Restrictive regulations fuel affordable housing crisis
Nowhere in the country can a full-time worker earning the federal minimum wage of $5.15 per hour afford the market-rate rent on a one-bedroom apartment, according to the National Low Income Housing Coalition.
NLIHC’s troubling calculation is based on the U.S. Department of Housing and Urban Development’s federal affordability standard, which assumes that families should not spend more than 30 percent of their income for housing. Families that spend more than 30 percent of income on housing may be forced to sacrifice spending on other critical needs, including food, clothing, healthcare, education and transportation.
So how do low-income families find housing that they can afford? Research indicates that millions of families spend more than 30 percent of income on housing – in some cases more than 50 percent of income. Many are forced to “double up” and live with one or more other families, or they live in seriously substandard housing.
Demographic and economic forces continue to drive demand for more housing that is affordable for low- and moderate-income families. But more and more, local governments are adopting land-use policies that limit the production of housing that is affordable to working families.
In fact, local government regulations can add as much as 30 percent to the cost of a new home, according to a new study of development regulations in 187 cities and towns in eastern Massachusetts.
The study found that for each instance that communities increase minimum lot sizes by one-quarter of an acre, about 10 percent fewer homes are permitted. Fourteen municipalities in eastern Massachusetts zone more than 90 percent of their land area for two-acre lots. And half of the municipalities set a minimum lot size of one acre for more than half of their land area.
Two Massachusetts research organizations, the Pioneer Institute for Public Policy Research and Harvard’s Rappaport Institute for Greater Boston, jointly conducted the study. The results of the research are summarized in a new report, “Regulation and the Rise of Housing Prices in Greater Boston.”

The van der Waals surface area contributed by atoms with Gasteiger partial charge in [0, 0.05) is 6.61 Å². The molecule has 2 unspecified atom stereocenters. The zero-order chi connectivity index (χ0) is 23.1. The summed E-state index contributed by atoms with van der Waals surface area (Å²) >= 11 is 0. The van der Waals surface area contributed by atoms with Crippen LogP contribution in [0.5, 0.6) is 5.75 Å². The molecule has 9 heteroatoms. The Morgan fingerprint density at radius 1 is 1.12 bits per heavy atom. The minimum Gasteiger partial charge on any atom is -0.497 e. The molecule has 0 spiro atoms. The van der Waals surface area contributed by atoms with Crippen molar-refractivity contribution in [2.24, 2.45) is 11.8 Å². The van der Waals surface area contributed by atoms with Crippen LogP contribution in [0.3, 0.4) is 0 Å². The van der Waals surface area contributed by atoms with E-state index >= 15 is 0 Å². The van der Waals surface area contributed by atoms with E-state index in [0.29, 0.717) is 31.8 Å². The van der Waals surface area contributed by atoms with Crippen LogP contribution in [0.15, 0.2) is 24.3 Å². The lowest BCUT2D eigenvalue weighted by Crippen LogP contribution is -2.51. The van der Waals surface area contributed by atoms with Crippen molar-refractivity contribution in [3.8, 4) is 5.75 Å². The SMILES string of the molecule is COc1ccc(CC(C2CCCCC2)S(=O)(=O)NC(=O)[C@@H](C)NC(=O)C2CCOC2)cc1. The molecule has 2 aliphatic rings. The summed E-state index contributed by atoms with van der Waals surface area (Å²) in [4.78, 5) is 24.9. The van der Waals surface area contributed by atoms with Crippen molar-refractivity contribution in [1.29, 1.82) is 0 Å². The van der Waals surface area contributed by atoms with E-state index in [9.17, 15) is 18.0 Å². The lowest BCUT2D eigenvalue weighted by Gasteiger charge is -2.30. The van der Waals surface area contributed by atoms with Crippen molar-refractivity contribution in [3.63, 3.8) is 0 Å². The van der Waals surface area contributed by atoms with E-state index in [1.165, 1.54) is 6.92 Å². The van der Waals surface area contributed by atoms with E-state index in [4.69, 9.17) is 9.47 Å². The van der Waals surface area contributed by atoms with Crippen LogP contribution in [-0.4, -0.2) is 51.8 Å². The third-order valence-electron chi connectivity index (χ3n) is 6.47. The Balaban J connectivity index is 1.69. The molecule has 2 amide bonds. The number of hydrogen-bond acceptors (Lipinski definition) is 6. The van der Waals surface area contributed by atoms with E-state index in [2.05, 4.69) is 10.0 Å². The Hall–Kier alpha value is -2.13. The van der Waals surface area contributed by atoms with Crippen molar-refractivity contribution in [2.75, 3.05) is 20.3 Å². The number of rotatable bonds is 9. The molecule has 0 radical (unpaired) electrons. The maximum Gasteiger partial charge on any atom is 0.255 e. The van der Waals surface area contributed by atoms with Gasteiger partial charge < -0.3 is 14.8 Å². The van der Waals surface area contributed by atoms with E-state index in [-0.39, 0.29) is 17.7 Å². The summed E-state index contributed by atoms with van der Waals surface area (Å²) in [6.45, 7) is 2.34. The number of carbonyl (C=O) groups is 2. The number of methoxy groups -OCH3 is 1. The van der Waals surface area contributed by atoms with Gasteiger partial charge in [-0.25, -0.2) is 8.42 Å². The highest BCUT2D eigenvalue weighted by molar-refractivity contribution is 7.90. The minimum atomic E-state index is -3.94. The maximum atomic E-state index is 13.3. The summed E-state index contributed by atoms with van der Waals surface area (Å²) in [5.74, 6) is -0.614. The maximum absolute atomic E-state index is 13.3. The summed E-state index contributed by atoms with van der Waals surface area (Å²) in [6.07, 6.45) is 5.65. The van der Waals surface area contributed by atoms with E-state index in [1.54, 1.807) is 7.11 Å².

Unfortunately, the relationship between regulations and rising housing prices is not unique to Massachusetts. In fact, it’s quite common.
Across the nation, including in New Hampshire, the evidence is clear that restrictive development regulations – including large-lot zoning, excessive setback requirements, growth boundaries, prohibitions on multifamily housing and high impact fees – are driving the cost of housing beyond the means of many low- and moderate-income families.
While the housing affordability problem affects even low-cost rural areas, the problem is most acute in high-growth, high-cost areas.
In California, perhaps the most heavily regulated state in the nation, the median cost of a home is more than $470,000. And a study by Northwestern University found that roughly one-fifth of that cost – or about $97,000 – is due to regulatory costs and impact fees imposed by the government.
At the end of the third quarter of 2005, portions of New Hampshire were among the least affordable in the nation for families earning that area’s median income. According to the NAHB/Wells Fargo Housing Opportunity Index, 41.6 percent of homes sold in the third quarter of that year were affordable to families earning the median income of $73,000, and the median price of homes sold was $275,000 ranking it 101st on the scale of affordability nationally and 19th for the region.
When the cost of housing gets too high, families suffer. Ultimately, many families may be forced to move to places where the housing is not so expensive. That’s the case in Massachusetts, where the high cost of housing is making it difficult for Massachusetts companies to attract and retain top employees. Massachusetts is one of the few states that have lost population the last two years in a row.
From Portland, Maine, to San Diego, Calif., and from Seattle, Wash., to Miami, Fla., rising housing prices are forcing more and more families into crisis. The housing affordability crisis takes a toll on families, on businesses and on communities.
It’s time that local government officials acknowledge that restrictive development regulations drive up the cost of housing. And it’s time that they do something about it.
Ed Stewart is president of the Home Builders & Remodelers Association of New Hampshire./font size>